Schmuck: Buck Showalter just might be getting back in the dugout one year after leaving Orioles

Former Orioles manager Buck Showalter spent the past year bonding with a growing gaggle of grandkids, enjoying a lot of quality time with his wife, Angela, and getting his baseball fix by appearing occasionally as an analyst for the YES Network, which is why he was headed to New York on Friday to join the YES broadcast crew for the American League Championship Series.

“The time off was great,” he said. “There’s a reason I’ve been married 36 years. We’ve got two grandchildren and one on the way. I got to connect with them. Wouldn’t trade it for the world.”


Now, it’s very possible that the time has come to go back to work in his true profession.

Showalter has been mentioned in connection with several of the managerial vacancies that opened over the past two weeks. He has interviewed with the Los Angeles Angels and is also considered a strong candidate to replace Gabe Kapler with the Philadelphia Phillies. There have even been rumblings that Manny Machado has been lobbying for him in San Diego, but he said he has not been contacted by the Padres.

There was a time when he insisted Baltimore would be the last go-round in a managerial career that started in the Yankees minor league system and also included major league jobs with the Yankees, Arizona Diamondbacks and Texas Rangers. He now says he meant every word of it, but obviously he had hoped to leave on his own terms.

“That’s the way I approach it every time,” said Showalter, 63. “Those people who are always working on their next job, they lose me at hello. Completely committed. Completely loyal. I don’t call other teams during that period. I can’t stand these guys who are politicking for jobs when somebody else has them.”

Still, when you rank 21st all-time in games managed and have a reputation as one of the sport’s great fix-it managers, the phone is bound to ring when there is this much turnover. There are openings all over the baseball map and several of them are looking for experienced guys with solid track records.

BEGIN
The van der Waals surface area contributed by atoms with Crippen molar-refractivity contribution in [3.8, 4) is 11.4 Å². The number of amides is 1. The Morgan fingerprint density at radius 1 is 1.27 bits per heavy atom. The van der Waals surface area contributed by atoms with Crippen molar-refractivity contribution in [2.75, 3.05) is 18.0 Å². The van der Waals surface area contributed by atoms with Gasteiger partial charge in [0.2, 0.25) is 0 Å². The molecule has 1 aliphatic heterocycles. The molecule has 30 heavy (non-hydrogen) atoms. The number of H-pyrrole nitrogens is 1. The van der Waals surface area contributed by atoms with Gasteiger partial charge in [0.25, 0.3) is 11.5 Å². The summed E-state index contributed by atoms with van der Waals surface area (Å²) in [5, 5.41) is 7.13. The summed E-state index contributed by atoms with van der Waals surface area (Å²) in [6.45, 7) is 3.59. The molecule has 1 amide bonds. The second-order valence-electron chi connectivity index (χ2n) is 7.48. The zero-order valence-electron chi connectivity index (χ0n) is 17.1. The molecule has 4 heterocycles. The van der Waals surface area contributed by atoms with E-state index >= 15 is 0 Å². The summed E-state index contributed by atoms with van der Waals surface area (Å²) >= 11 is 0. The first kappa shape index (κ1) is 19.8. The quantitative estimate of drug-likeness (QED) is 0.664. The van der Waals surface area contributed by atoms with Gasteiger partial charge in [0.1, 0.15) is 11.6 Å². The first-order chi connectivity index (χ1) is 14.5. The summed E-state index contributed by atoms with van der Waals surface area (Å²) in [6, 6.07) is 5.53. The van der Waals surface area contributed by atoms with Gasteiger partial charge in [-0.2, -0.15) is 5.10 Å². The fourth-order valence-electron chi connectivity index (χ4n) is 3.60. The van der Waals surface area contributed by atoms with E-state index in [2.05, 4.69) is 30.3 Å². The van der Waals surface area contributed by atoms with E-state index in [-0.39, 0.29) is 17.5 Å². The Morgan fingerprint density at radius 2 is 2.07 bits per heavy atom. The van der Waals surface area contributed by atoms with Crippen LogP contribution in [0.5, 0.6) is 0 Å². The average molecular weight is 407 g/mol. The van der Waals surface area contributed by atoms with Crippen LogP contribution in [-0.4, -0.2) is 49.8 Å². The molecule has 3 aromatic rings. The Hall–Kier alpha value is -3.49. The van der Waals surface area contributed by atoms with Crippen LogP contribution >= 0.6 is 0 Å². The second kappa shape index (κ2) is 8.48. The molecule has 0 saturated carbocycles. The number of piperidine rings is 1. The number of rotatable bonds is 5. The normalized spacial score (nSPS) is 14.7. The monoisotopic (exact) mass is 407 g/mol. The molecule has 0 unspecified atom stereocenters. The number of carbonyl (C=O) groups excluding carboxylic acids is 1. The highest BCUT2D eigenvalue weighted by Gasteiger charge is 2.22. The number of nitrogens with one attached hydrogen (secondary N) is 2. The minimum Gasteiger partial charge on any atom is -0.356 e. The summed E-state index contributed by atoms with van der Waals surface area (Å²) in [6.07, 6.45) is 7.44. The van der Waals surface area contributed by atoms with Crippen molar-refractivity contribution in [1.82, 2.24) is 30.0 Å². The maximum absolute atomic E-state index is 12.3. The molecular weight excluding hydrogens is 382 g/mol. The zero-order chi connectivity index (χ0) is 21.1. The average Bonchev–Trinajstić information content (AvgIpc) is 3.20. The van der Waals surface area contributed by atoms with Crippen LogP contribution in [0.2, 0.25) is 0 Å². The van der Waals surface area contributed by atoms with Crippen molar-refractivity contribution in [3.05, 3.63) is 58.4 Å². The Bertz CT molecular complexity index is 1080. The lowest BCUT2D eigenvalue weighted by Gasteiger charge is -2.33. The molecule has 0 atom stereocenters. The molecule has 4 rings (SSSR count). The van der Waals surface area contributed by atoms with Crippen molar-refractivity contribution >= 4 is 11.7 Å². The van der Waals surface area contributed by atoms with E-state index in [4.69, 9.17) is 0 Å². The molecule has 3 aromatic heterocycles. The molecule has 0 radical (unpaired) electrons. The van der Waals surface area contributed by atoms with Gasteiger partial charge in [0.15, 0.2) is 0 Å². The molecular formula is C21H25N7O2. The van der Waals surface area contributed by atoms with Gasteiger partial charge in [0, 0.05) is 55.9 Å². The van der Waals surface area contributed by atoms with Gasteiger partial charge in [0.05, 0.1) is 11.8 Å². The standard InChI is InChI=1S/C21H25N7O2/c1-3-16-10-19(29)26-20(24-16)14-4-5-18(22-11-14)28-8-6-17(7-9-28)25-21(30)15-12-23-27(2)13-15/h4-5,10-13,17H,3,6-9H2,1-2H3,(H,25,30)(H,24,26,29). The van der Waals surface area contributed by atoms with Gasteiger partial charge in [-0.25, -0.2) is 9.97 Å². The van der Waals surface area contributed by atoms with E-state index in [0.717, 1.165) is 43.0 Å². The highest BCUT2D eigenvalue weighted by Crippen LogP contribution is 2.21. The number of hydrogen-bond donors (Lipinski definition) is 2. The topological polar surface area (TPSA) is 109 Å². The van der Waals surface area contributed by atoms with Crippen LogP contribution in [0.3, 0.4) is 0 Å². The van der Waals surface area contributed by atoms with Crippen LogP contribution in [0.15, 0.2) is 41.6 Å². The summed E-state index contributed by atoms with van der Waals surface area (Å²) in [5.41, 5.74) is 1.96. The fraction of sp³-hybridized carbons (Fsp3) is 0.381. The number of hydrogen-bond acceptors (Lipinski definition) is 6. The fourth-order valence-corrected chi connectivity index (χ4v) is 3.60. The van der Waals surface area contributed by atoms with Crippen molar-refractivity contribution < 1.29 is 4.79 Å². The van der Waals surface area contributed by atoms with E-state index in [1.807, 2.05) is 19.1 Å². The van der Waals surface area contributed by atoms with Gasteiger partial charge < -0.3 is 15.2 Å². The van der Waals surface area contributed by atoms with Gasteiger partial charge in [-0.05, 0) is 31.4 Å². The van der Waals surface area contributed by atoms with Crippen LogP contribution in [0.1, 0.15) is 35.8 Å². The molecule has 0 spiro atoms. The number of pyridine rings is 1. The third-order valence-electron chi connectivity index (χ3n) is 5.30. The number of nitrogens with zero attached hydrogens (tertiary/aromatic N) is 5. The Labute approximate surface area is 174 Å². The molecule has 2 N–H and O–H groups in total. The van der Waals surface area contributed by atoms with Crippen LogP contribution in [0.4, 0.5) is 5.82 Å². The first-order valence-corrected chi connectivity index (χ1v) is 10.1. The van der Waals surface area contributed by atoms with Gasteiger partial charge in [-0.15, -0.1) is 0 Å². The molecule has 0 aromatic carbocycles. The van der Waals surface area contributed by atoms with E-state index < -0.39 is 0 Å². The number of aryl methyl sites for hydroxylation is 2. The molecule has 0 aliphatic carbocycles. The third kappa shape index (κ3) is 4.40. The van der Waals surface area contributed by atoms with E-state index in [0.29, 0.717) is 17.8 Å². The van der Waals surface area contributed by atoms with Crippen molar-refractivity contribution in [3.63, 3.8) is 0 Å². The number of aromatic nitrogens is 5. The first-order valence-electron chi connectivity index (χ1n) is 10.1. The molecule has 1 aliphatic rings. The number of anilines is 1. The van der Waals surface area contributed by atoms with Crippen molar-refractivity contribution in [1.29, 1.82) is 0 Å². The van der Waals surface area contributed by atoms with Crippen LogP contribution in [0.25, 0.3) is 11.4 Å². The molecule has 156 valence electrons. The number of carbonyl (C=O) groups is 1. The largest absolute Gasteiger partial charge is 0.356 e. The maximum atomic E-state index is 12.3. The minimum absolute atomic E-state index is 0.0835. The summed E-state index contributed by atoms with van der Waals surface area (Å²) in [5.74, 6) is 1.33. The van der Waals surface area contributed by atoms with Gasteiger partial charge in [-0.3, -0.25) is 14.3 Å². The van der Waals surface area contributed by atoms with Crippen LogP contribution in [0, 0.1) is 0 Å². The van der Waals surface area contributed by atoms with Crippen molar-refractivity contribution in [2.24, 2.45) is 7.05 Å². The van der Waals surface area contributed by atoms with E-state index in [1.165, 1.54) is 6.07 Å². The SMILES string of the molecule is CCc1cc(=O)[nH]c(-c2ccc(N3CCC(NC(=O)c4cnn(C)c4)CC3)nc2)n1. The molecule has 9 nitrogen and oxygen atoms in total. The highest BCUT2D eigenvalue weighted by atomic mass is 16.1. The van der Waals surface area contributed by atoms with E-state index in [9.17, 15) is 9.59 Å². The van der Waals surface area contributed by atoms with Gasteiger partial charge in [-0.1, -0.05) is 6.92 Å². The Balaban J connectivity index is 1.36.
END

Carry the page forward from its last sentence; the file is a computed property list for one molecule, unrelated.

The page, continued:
Showalter is part of a playoff-ready managerial talent pool that also includes Joe Maddon, Joe Girardi, John Farrell and Mike Scioscia. But Showalter said he wasn’t actively pursuing anything when “a couple of teams” made contact.

“It wasn’t something on my mind,” he said. “I was hoping — and I really mean it — that nobody was let go. You know what it’s like when that happens with you. I understand the shelf life of a manager, especially in today’s game, and I was [in Baltimore] 8½ years. That’s probably going to be pretty rare in the future.

“It wasn’t like I was waiting up or making phone calls. I’ve been doing this for a while and there’s a body of work. I’m not actively tooting my horn or anything. We’ll see where life takes us. It’s an honor to have your name mentioned. Every job is different, so I’m at peace with whatever happens.”

There is a lot of buzz that Maddon will end up with the Angels, which would be a homecoming of sorts since he began his coaching and managing career in that organization. But Showalter has a history with owner Arte Moreno, who was a part owner of the Diamondbacks before he bought the Angels.

The connection to the Phillies is more logical, since club president Andy MacPhail was the guy who lured Showalter to Baltimore in 2010. Scioscia, who grew up in the Philadelphia area, also is believed to be a strong candidate.

Since the Orioles chose not to offer Showalter a new contract last October, he has been conspicuous by his lack of public comment about being let go, his former employers or the new front office braintrust that is overseeing a long-term rebuilding project.

Still, it was clear that he wanted to be the one to engineer the revival of the franchise after the 2018 meltdown and he admitted Friday that he got a bit wistful when he returned to Baltimore for a recent speaking engagement.

“That was the first time back in Baltimore in a while,” he said, “and I’ve got to tell you, it was emotional. Somehow, I came into town and the Waze thing [GPS] took me on the same route I used to take to the ballpark. It was unbelievable. It kind of caught me off-guard the way things came flooding back.”

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